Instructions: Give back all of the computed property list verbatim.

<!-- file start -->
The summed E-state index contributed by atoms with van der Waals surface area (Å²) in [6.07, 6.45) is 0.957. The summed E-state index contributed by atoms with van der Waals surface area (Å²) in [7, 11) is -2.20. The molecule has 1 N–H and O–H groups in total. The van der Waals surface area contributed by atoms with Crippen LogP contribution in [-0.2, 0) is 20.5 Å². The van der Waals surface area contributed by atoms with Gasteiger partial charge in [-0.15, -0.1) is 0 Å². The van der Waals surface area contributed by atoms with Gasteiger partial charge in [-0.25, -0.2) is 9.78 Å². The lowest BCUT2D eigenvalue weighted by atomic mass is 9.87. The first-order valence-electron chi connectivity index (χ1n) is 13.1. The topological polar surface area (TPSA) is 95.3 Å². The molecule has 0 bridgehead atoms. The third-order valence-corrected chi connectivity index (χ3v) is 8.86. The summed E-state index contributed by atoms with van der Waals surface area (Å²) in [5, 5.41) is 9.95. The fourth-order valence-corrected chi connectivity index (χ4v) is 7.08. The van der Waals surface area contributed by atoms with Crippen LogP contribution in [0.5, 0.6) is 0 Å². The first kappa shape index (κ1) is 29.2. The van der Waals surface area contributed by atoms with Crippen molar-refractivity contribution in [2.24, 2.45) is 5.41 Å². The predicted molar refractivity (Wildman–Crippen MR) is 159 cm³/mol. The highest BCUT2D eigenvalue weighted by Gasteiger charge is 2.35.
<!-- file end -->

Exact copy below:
The summed E-state index contributed by atoms with van der Waals surface area (Å²) in [6.07, 6.45) is 0.957. The summed E-state index contributed by atoms with van der Waals surface area (Å²) in [7, 11) is -2.20. The molecule has 1 N–H and O–H groups in total. The van der Waals surface area contributed by atoms with Crippen LogP contribution in [-0.2, 0) is 20.5 Å². The van der Waals surface area contributed by atoms with Gasteiger partial charge in [-0.15, -0.1) is 0 Å². The van der Waals surface area contributed by atoms with Gasteiger partial charge in [-0.25, -0.2) is 9.78 Å². The lowest BCUT2D eigenvalue weighted by atomic mass is 9.87. The first-order valence-electron chi connectivity index (χ1n) is 13.1. The topological polar surface area (TPSA) is 95.3 Å². The molecule has 0 bridgehead atoms. The third-order valence-corrected chi connectivity index (χ3v) is 8.86. The summed E-state index contributed by atoms with van der Waals surface area (Å²) in [5, 5.41) is 9.95. The fourth-order valence-corrected chi connectivity index (χ4v) is 7.08. The van der Waals surface area contributed by atoms with Crippen LogP contribution in [0.5, 0.6) is 0 Å². The first kappa shape index (κ1) is 29.2. The van der Waals surface area contributed by atoms with Crippen molar-refractivity contribution in [2.24, 2.45) is 5.41 Å². The predicted molar refractivity (Wildman–Crippen MR) is 159 cm³/mol. The highest BCUT2D eigenvalue weighted by Gasteiger charge is 2.35.